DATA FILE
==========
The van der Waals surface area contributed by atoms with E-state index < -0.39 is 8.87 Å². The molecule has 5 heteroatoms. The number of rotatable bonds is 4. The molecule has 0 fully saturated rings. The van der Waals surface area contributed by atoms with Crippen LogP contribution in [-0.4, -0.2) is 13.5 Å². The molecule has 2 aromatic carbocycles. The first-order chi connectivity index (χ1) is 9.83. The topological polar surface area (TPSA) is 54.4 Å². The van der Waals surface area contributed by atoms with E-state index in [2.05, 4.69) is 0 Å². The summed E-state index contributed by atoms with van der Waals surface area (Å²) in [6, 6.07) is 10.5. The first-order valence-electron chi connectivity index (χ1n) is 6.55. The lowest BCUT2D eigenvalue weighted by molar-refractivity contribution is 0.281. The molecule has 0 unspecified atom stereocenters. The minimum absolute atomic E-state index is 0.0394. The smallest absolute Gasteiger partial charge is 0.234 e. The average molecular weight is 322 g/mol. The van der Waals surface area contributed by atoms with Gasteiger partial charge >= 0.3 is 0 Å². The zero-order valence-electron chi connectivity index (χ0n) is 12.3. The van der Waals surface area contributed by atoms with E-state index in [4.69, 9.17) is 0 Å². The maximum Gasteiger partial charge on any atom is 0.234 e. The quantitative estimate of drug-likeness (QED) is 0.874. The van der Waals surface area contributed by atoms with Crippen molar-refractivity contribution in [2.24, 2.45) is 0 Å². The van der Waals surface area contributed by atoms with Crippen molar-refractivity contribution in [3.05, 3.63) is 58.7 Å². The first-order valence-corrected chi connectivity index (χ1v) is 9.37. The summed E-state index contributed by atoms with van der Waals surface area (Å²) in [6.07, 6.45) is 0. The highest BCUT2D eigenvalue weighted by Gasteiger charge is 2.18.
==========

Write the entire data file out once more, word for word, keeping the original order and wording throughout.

The van der Waals surface area contributed by atoms with E-state index < -0.39 is 8.87 Å². The molecule has 5 heteroatoms. The number of rotatable bonds is 4. The molecule has 0 fully saturated rings. The van der Waals surface area contributed by atoms with Crippen LogP contribution in [-0.4, -0.2) is 13.5 Å². The molecule has 2 aromatic carbocycles. The first-order chi connectivity index (χ1) is 9.83. The topological polar surface area (TPSA) is 54.4 Å². The van der Waals surface area contributed by atoms with E-state index in [2.05, 4.69) is 0 Å². The summed E-state index contributed by atoms with van der Waals surface area (Å²) in [6, 6.07) is 10.5. The first-order valence-electron chi connectivity index (χ1n) is 6.55. The lowest BCUT2D eigenvalue weighted by molar-refractivity contribution is 0.281. The molecule has 0 unspecified atom stereocenters. The minimum absolute atomic E-state index is 0.0394. The smallest absolute Gasteiger partial charge is 0.234 e. The average molecular weight is 322 g/mol. The van der Waals surface area contributed by atoms with Gasteiger partial charge >= 0.3 is 0 Å². The zero-order valence-electron chi connectivity index (χ0n) is 12.3. The van der Waals surface area contributed by atoms with E-state index in [4.69, 9.17) is 0 Å². The maximum Gasteiger partial charge on any atom is 0.234 e. The quantitative estimate of drug-likeness (QED) is 0.874. The van der Waals surface area contributed by atoms with Crippen molar-refractivity contribution in [2.24, 2.45) is 0 Å². The van der Waals surface area contributed by atoms with Crippen molar-refractivity contribution in [3.05, 3.63) is 58.7 Å². The first-order valence-corrected chi connectivity index (χ1v) is 9.37. The summed E-state index contributed by atoms with van der Waals surface area (Å²) in [6.07, 6.45) is 0. The highest BCUT2D eigenvalue weighted by Gasteiger charge is 2.18.